The FDA has updated the label for pomalidomide plus low-dose dexamethasone for multiple myeloma to include data from the phase III MM-003 study.
Jacqualyn A. Fouse, PhD
The FDA has updated the label for pomalidomide (Pomalyst) plus low-dose dexamethasone to include data from the phase III MM-003 study, which detailed a significant prolongation in progression-free and overall survival for combination versus high-dose dexamethasone alone in patients with relapsed/refractory multiple myeloma.
In the study, patients had received prior treatment with at least two regimens, including lenalidomide and bortezomib. At the final analysis of the MM-003 study, the median progression-free survival (PFS) was 3.6 months with pomalidomide versus 1.8 months with high-dose dexamethasone (HR = 0.45; 95% CI, 0.35-0.59; P <.001). The median overall survival (OS) was 12.4 versus 8.0 months, with pomalidomide versus high-dose dexamethasone, respectively (HR = 0.70; 95% CI, 0.54-0.92; P = .009).
The FDA granted an accelerated approval to pomalidomide as a treatment for patients with multiple myeloma following 2 prior therapies, including lenalidomide and bortezomib, in February 2013. This initial approval was based on results from the open-label phase II MM-002 trial. In this analysis, the overall response rate (ORR) was 7.4% with pomalidomide alone and 29.2% in patients treated with pomalidomide plus low-dose dexamethasone.
"There remains a significant unmet need for relapsed/refractory multiple myeloma patients. Pomalyst has been able to help thousands of patients since its approval in 2013 and this data now confirms its survival benefits," Jacqualyn A. Fouse, PhD, president, Global Hematology and Oncology for Celgene, the company marketing the drug, said in a statement. "This label update provides important information about a key product in our industry-leading portfolio of therapies for patients with multiple myeloma."
In the phase III study, 455 patients with multiple myeloma were randomized to pomalidomide plus low-dose dexamethasone (n = 302) or high-dose dexamethasone alone (n = 153). Patients received pomalidomide at 4 mg daily for 3 weeks in a 28-day cycle. Dexamethasone was administered at 40 mg; in the high-dose arm this consisted of a daily dose on days 1 to 4, 9 to 12, and 17 to 20.
Overall, 95% of patients were refractory to lenalidomide and 79% were refractory to bortezomib, with 75% of patients refractory to both medications. Patients had received a median of 5 prior therapies.
An independent review adjudication committee completed the final analysis for PFS and OS following approximately 50% of events. The ORR at this analysis was 23.5% with pomalidomide versus 3.9% with high-dose dexamethasone. There was 1 complete response with pomalidomide (0.3%) and 8 very good partial responses (2.6%).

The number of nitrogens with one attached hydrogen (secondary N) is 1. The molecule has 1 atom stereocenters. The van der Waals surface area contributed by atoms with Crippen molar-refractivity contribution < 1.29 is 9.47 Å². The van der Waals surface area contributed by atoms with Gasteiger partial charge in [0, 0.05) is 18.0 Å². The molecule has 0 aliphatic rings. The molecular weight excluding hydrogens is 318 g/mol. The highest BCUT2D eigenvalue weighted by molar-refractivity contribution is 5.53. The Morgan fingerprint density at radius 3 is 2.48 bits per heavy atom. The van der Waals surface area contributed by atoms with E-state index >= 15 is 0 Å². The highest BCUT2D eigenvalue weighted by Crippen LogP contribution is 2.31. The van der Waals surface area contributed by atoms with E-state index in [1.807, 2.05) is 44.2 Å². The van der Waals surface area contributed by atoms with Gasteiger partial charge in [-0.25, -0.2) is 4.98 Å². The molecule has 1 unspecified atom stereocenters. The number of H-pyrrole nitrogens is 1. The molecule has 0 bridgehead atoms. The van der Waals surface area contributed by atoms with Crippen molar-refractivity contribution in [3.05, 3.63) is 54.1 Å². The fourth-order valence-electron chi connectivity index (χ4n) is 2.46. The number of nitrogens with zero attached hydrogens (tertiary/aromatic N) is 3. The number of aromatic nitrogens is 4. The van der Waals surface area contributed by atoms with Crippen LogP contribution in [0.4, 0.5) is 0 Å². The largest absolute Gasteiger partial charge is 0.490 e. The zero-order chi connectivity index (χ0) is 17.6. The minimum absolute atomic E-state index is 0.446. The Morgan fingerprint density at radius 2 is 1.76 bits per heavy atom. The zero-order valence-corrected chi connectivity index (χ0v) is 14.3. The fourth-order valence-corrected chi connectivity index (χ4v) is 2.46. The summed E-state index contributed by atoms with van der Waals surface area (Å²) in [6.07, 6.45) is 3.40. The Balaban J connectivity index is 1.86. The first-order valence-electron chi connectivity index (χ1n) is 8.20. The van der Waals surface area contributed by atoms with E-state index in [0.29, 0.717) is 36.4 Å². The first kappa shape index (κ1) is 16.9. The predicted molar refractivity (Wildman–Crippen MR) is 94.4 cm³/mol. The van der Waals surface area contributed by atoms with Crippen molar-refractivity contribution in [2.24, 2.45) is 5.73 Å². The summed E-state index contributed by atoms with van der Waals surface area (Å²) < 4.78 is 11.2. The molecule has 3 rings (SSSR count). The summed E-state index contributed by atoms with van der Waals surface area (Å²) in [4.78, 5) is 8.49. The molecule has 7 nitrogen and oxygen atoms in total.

The most common all-grade adverse reactions reported with pomalidomide (≥30%) included fatigue and asthenia, neutropenia, anemia, constipation, nausea, diarrhea, dyspnea, upper respiratory tract infections, back pain, and pyrexia. The most frequently reported grade 3/4 adverse event was neutropenia (46%). The rate of febrile neutropenia was 8%. Overall, 67% of patients had a dose interruption on pomalidomide and 27% required a dose reduction.
Pomalidomide, a second-generation immunomodulation agent derived from thalidomide, has a Boxed Warning regarding embryo-fetal toxicity and venous thromboembolism. Additionally, to address the embryo-fetal risk, pomalidomide can only be administered following certification in the Pomalyst Risk Evaluation and Mitigation Strategy (REMS) Program.
At the 2014 ASH Annual Meeting, phase IIIb findings from the single-arm MM-010 study demonstrated intriguing findings for pomalidomide plus low-dose dexamethasone in 599 patients with relapsed and refractory multiple myeloma. At a median follow-up of 6.8 months, the median PFS and OS were 4.2 months and 11.9 months, respectively. The ORR was 35%, with similar findings demonstrated in patients refractory to lenalidomide (n = 572; ORR = 34%) and lenalidomide and bortezomib (n = 473; ORR = 35%).
The drug continues to be explored in a number of clinical trials, including the randomized phase III MM-007 study, also known as OPTIMISMM. In this analysis, the combination of pomalidomide, bortezomib, and low-dose dexamethasone is being compared with bortezomib and low-dose dexamethasone in patients with relapsed/refractory multiple myeloma. The study plans to enroll 782 individuals (NCT01734928).